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Innovative best management practices to support the Canadian dairy industry in its Net-Zero goal


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Project Overview

Dairy production systems are complex, as multiple important GHG are emitted, including methane (CH4) and nitrous oxide (N20), both of which have high global warming potentials. At the same time, cropping systems have the potential to sequester atmospheric CO2 and store it as soil carbon. Reaching net-zero will require emission reductions in all aspects of the dairy system, as well as increasing carbon storage. Mitigating emissions requires both directly reducing emissions from known sources and improving production efficiency.

The overall objective of this project is to address all major GHG emission sources and sinks in dairy farming systems (methane emissions from enteric fermentation and liquid manure storage, soil nitrous oxide emissions, and carbon sequestration), as well as farm management efficiencies and economics. This research aims at developing new best management practices to support the Canadian dairy industry in its Net-Zero goal.

What Will the Research Team Do?

The research team will conduct i) whole-animal chambers and in-vitro measurements to understand the effect of feed additives on enteric emissions, ii) detailed manure emission studies at lab, pilot-scale, and farm-scale to evaluate the potential to reduce manure emissions with low-dose acidification, iii) a long-term dairy crop rotation study in Eastern Canada to understand nitrous oxide and soil carbon changes after more than 10-years of beneficial management practices.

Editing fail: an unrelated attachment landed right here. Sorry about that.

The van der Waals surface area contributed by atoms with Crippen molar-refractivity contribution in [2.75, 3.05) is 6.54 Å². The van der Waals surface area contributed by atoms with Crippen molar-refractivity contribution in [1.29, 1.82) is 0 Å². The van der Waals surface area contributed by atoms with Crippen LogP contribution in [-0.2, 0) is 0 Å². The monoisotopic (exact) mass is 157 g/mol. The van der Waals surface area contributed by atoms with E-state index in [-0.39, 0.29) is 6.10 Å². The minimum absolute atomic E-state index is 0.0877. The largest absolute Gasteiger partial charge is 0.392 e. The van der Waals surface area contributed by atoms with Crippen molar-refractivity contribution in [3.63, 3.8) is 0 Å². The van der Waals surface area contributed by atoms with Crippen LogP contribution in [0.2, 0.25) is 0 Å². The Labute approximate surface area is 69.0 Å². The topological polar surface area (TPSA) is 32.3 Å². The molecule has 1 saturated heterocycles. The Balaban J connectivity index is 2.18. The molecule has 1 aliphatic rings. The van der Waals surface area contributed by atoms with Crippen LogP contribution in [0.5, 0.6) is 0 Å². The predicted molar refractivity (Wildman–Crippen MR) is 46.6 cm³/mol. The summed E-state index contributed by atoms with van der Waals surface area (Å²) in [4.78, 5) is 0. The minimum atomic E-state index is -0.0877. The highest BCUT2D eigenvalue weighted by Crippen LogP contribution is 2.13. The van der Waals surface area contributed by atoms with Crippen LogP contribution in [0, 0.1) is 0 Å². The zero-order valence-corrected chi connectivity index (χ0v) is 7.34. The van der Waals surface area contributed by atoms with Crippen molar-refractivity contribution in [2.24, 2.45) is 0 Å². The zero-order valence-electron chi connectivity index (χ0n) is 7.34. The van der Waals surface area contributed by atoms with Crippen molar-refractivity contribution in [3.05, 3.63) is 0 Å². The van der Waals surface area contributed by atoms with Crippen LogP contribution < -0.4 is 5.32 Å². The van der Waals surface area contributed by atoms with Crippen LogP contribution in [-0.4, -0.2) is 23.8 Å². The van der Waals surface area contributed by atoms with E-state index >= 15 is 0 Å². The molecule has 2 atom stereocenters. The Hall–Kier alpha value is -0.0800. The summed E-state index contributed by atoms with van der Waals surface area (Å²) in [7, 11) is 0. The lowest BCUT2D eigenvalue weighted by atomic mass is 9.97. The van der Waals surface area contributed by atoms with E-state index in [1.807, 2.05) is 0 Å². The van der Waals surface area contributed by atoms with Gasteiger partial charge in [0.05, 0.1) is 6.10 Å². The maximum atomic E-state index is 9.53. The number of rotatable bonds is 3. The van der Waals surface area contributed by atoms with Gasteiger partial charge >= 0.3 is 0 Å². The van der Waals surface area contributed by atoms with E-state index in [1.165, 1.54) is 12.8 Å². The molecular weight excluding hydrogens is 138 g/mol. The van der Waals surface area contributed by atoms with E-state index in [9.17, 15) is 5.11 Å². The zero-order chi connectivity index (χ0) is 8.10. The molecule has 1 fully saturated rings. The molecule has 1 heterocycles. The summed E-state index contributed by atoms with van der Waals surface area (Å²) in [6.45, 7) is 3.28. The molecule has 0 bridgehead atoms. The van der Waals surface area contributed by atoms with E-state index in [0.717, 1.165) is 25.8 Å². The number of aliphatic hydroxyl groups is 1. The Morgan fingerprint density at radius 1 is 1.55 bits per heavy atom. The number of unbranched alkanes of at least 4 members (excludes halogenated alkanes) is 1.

The objectives of this project are to:

  1. Assess the combined effect of different feed additives on dairy cow’s enteric methane emissions; 
  2. Test the effect of low-dose acidification and alternative additives for reducing methane emissions from liquid manure storages;
  3. Evaluate the long-term effect (>10 years) of integrating perennial forages into crop rotations on yield, quality, nitrous oxide emissions, and soil carbon storage; 
  4. Use Canadian-specific models to understand the interaction and overall effect of stacking multiple best management practices on whole farms’ GHG emissions and economics. 

Principal Investigators

Andrew VanderZaag
Agriculture and Agri-Food Canada (Ottawa)

Claudia Wagner-Riddle
University of Guelph


Chaouki Benchaar
Agriculture and Agri-Food Canada (Sherbrooke)

Bernard Goyette
Agriculture and Agri-Food Canada (Sherbrooke)

Rajinikanth Rajagopal
Agriculture and Agri-Food Canada (Sherbrooke)

Martin Chantigny
Agriculture and Agri-Food Canada (Quebec)

Fadi Hassanat
Agriculture and Agri-Food Canada (Quebec)

David Pelster
Agriculture and Agri-Food Canada (Quebec)

Marie-Noelle Thivierge
Agriculture and Agri-Food Canada (Quebec)

Trevor Coates
Agriculture and Agri-Food Canada (Lethbridge)

Stephanie Terry
Agriculture and Agri-Food Canada (Lethbridge)

Marie-Claude Gentès
Agriculture and Agri-Food Canada (St-Hyacinthe)

Louis-Pierre Comeau
Agriculture and Agri-Food Canada (Fredericton)

Robert Gordon
University of Windsor

Édith Charbonneau
Université Laval

Caroline Halde
Université Laval

Jean-Pascal Matteau
Université Laval

Marie-Élise Samson
Université Laval

Alfons Weersink
University of Guelph

Key Words

  • Greenhouse gas, emission mitigation, carbon storage

Period: 2023-2028
Budget: $2,017,700

Last Updated: June 17, 2024

Funding Partners